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Handbook to the Ferns of British India, Ceylon and the Malay Peninsula (1892)

SG$250.00

Handbook to the Ferns of British India, Ceylon and the Malay Peninsula (1892)

SG$250.00

Title: Handbook to the Ferns of British India, Ceylon and the Malay Peninsula

Author: Colonel R. H. Beddome

Publisher: Thacker, Spink, and Co., Calcutta, 1892.

Condition: Hardcover, cloth. Very good. Previous owner’s plate on endpaper, showing the book to have been owned by Noel Lothian, a prominent Australian horticulturist. Tanning to endpapers and edges. 500pp, with a 110-page supplement. App 8″ by 5.5″.

1 in stock

SKU: handbookferns Categories: , ,

A comprehensive book, with numerous black-and-white line illustrations, arranged according to the orders, tribes, and genera of ferns. The book previously belonged to Noel Lothian, an Australian botanist who was awarded an OBE for his services in horticulture.

About the author (from Wikipedia):

Colonel Richard Henry Beddome (11 May 1830 – 23 February 1911) was a British military officer and naturalist in India, who became chief conservator of the Madras Forest Department. In the mid-19th century, he extensively surveyed several remote and then-unexplored hill ranges in Sri Lanka and south India, including those in the Eastern Ghats such as Yelandur, Kollegal, Shevaroy Hills, Yelagiri, Nallamala Hills, Visakhapatnam hills, and the Western Ghats such as Nilgiri hills, Anaimalai hills, Agasthyamalai Hills and Kudremukh. He described many species of plants, amphibians, and reptiles from southern India and Sri Lanka, and several species from this region described by others bear his name.

About the previous owner (from Wikipedia):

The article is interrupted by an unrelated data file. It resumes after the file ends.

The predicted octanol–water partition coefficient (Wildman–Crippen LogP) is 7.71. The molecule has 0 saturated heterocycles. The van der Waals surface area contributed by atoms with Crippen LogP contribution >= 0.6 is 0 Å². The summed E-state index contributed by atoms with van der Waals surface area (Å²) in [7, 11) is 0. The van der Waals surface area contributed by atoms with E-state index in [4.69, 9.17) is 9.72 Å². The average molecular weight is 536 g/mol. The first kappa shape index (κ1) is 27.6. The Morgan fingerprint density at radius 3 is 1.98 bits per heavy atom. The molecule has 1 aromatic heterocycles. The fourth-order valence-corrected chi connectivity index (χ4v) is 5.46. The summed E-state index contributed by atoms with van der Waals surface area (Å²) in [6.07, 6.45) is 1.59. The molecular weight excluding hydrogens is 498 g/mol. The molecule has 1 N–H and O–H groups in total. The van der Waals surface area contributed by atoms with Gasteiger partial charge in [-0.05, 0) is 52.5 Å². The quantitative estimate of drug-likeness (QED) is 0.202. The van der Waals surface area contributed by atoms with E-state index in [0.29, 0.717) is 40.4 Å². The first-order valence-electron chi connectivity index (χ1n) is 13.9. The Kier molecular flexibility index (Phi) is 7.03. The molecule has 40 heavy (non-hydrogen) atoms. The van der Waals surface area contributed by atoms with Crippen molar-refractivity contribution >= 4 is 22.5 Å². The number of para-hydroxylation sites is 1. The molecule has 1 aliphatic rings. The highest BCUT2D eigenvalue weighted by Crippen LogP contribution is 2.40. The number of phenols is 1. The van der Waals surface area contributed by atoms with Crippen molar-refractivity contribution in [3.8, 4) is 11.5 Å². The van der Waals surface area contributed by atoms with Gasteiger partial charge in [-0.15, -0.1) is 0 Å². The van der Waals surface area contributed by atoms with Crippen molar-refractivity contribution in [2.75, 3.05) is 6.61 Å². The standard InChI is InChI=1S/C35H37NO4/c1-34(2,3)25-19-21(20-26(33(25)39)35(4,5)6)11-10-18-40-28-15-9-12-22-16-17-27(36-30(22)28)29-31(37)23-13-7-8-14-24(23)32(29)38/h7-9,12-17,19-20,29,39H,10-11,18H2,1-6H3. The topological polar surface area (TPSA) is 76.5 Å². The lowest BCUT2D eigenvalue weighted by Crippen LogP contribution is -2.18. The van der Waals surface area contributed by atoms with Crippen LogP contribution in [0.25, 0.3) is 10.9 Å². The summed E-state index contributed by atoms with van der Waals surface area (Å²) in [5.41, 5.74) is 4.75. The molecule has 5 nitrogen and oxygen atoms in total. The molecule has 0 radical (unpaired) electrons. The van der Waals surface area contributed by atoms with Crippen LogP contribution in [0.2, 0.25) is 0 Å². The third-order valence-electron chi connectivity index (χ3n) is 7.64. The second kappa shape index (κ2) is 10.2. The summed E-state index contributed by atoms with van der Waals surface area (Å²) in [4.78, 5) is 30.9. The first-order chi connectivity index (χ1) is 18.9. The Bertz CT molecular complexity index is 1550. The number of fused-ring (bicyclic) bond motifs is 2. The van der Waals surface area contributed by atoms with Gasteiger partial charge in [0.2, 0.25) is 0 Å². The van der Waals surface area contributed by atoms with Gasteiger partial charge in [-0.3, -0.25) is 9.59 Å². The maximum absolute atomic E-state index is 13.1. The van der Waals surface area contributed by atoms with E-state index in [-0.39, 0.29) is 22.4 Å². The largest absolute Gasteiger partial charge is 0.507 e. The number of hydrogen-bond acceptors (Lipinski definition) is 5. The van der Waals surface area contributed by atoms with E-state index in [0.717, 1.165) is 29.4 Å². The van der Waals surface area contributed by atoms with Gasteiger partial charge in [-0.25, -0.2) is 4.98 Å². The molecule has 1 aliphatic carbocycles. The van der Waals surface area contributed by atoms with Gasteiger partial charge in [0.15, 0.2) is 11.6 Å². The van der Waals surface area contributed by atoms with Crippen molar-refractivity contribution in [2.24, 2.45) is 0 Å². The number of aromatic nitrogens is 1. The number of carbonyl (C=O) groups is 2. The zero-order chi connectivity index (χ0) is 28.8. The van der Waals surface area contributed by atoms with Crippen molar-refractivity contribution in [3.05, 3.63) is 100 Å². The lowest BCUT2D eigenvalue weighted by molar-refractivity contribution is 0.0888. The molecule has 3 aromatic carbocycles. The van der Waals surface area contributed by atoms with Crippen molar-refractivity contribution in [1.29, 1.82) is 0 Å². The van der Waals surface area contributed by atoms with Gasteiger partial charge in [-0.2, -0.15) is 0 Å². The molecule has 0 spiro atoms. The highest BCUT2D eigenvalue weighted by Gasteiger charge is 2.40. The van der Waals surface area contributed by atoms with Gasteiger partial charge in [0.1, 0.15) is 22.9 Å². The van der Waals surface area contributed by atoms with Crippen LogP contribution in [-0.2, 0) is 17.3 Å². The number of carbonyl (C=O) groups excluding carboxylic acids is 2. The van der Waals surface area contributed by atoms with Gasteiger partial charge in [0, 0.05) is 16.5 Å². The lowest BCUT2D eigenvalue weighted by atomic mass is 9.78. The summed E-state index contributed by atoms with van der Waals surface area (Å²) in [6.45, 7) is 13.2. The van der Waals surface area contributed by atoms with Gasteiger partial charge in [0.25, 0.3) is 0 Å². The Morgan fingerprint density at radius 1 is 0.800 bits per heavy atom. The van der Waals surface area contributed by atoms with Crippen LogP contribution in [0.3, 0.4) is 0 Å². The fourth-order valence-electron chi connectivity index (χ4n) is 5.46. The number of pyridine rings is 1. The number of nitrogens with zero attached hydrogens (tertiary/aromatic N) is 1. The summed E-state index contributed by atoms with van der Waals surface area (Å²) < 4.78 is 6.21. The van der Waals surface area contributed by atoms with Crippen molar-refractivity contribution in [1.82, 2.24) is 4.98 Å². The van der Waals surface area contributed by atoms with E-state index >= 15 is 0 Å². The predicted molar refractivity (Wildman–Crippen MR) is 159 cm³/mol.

Lothian was born on 25 December 1915 in the Melbourne, suburb of Mont Albert. After completing school, he studied at Burnley Horticultural College. He worked in botanical gardens in Melbourne and at the Christchurch Botanic Gardens in New Zealand, then started study at the Royal Botanic Gardens, Kew in 1938. Lothian was an exchange student at the Munich Botanic Garden when the Second World War broke out. After returning to the United Kingdom to complete studies at Kew Gardens, he joined the Australian Army and managed farms in New Guinea.

After the war, Lothian studied and lectured at the Lincoln Agricultural College in New Zealand. In 1948 he was appointed director of the Adelaide Botanic Garden, a position he held until 1980. While there, he was a prominent member of the Royal Society and chairman of its offshoot, the Field Naturalists Society for several years. In 1961 he was awarded an OBE for services to horticulture, and in 1975 the Veitch Medal of the Royal Horticultural Society. He died on 24 September 2004 in Townsville, Queensland.

The standard author abbreviation Lothian is used to indicate this person as the author when citing a botanical name.